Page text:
Lighter x2 Bic Mini 0.4oz each Bring two small lighters instead of one big one. Then you’ll have a backup without the added weight.
Pack Towel REI Mini MicroTowel Lite .8oz A super absorbent towel has a lot of great uses. I like to use mine for cleaning out my cook pot.
Water Filtration Sawyer Mini Water Filter 2oz The price and weight make the Sawyer Mini a no brainer. I prefer a filter over iodine or chlorine pills because it cleans the water and filters out gross little floaties.
Water Bottle x2 Smartwater, 1 Liter .5oz each (empty) Light weight, cheap to replace, the perfect size (tall and thin) for fitting in a pack, durable plastic, and the screw top fits perfectly with the Sawyer Mini water filter. What more is there to say?
Total Weight: 21.9oz

Toiletries and First Aid

Item Type Item Name Weight Comments
Sunscreen Sawyer SPF 30 Stay-Put System 1 Sunblock Lotion 2oz Consider the amount of tree cover there will be to determine how much sunscreen to bring. With a lot of tree cover, you might not need any at all.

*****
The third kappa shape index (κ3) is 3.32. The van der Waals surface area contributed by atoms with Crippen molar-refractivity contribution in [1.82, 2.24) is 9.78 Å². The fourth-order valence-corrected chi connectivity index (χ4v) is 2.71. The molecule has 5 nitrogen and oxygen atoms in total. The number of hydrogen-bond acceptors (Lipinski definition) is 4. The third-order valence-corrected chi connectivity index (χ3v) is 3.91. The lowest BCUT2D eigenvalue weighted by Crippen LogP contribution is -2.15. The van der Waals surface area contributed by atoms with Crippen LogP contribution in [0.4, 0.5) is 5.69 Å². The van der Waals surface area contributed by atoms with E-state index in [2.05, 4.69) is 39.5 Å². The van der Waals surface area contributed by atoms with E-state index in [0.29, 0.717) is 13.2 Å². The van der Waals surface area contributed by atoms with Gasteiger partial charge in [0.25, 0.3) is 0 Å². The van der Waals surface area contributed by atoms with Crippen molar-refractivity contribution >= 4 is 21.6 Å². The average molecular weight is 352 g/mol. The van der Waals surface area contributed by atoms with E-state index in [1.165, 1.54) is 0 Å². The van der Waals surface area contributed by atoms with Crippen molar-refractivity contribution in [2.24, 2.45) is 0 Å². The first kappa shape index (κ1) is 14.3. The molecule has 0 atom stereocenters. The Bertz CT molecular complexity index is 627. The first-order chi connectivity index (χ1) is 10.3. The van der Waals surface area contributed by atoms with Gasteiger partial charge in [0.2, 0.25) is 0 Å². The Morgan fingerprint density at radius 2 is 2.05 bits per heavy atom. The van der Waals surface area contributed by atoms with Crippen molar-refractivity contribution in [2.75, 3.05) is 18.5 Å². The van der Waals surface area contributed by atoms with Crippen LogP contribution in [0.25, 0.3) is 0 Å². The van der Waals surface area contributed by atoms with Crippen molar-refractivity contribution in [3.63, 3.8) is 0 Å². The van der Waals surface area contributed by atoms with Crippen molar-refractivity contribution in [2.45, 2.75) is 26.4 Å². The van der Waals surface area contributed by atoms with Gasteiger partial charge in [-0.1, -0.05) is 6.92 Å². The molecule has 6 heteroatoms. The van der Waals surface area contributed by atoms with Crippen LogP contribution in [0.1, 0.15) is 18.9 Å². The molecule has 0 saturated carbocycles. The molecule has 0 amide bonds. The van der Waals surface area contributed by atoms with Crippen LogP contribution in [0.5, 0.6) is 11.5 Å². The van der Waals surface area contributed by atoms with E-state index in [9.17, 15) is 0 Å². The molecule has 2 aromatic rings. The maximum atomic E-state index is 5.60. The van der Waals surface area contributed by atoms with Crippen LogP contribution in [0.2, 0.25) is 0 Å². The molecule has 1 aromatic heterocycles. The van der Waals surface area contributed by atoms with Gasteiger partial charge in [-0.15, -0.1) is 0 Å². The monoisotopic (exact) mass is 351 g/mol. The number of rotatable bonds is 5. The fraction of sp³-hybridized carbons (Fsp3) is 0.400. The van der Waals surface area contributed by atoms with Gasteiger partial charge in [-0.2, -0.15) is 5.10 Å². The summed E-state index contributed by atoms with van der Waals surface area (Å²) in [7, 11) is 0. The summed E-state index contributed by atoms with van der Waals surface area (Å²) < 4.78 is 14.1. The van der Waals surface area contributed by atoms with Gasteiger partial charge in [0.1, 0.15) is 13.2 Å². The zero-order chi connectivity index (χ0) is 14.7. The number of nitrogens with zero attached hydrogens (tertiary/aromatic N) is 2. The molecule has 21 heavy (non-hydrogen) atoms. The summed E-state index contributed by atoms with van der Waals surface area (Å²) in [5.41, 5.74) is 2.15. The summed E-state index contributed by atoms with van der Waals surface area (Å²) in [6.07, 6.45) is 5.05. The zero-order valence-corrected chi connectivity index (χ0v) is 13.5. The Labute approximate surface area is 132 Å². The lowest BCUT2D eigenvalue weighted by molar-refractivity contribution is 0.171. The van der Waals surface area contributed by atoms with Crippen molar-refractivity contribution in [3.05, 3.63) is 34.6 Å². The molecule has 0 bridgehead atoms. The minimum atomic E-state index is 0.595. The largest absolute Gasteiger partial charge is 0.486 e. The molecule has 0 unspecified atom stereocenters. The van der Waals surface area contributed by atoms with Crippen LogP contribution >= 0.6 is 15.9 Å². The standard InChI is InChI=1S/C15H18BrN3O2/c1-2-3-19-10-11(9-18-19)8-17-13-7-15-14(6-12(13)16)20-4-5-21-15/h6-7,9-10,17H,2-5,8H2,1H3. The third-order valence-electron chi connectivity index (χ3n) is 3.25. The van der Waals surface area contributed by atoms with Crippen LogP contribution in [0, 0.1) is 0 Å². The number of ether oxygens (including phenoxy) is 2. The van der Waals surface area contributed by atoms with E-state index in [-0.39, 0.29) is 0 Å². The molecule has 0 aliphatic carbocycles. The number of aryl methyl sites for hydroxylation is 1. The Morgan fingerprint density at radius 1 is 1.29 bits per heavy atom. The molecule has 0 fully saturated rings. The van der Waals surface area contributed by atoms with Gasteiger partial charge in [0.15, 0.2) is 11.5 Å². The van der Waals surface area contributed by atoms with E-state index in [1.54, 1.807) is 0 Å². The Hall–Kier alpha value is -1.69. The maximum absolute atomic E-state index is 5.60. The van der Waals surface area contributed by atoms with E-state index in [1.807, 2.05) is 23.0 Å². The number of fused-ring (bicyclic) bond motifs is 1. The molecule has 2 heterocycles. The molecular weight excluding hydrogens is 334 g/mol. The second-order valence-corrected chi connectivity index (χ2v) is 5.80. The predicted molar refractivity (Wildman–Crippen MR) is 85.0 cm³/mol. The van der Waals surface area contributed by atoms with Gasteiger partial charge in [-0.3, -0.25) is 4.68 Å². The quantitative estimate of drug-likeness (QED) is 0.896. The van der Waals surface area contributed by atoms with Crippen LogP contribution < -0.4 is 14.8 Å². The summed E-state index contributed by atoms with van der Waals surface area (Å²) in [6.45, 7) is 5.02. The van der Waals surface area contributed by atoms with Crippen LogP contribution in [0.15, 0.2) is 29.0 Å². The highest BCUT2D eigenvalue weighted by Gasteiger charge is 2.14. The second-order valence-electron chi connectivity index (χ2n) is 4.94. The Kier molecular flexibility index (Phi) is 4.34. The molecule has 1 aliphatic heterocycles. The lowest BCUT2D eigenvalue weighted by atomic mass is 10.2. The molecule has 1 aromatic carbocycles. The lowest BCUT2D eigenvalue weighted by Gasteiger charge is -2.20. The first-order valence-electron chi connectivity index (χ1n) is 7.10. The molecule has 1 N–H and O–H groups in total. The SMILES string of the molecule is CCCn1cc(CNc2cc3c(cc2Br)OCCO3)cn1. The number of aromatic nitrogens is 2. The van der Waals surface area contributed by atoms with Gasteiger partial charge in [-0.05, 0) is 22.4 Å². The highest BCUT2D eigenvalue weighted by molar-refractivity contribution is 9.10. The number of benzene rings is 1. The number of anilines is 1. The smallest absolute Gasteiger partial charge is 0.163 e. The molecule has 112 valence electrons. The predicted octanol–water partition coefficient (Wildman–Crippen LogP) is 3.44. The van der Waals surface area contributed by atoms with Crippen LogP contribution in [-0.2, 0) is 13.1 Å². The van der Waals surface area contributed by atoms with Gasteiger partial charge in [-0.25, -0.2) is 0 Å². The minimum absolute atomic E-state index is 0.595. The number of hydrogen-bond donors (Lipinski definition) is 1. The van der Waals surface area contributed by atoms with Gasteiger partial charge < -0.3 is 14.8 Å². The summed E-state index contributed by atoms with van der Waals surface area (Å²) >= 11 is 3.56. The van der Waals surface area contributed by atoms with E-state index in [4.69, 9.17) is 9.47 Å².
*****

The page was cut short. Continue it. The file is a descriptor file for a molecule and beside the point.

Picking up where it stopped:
Bug Repellant Repel 100-Percent Deet Insect Repellent, Pen Size Pump Spray .45oz You can spray this on your clothes to help ward off pests. I detest using bug spray because of how sticky it makes my skin feel. You can get creative when choosing the type of bug repellant you use. I once hiked with a bug repellant incense stick burning and sticking out of my pack.
Toothbrush Liberty Mountain Compact Toothbrush 0.5oz I like the small size, plus the cover to keep the germs away.
Toothpaste Any brand 1oz Hiking is no excuse for poor dental hygiene … feel free to stop showering though … 🙂
Soap/Cleanser Dr. Bronner’s Travel Size 2oz Purell works, too, and is easier to use — but Dr. Bronner’s can also be used as shampoo in a pinch.
Chapstick Any brand 0.5oz Chapstick should be on the 10 essentials. Never leave home without it.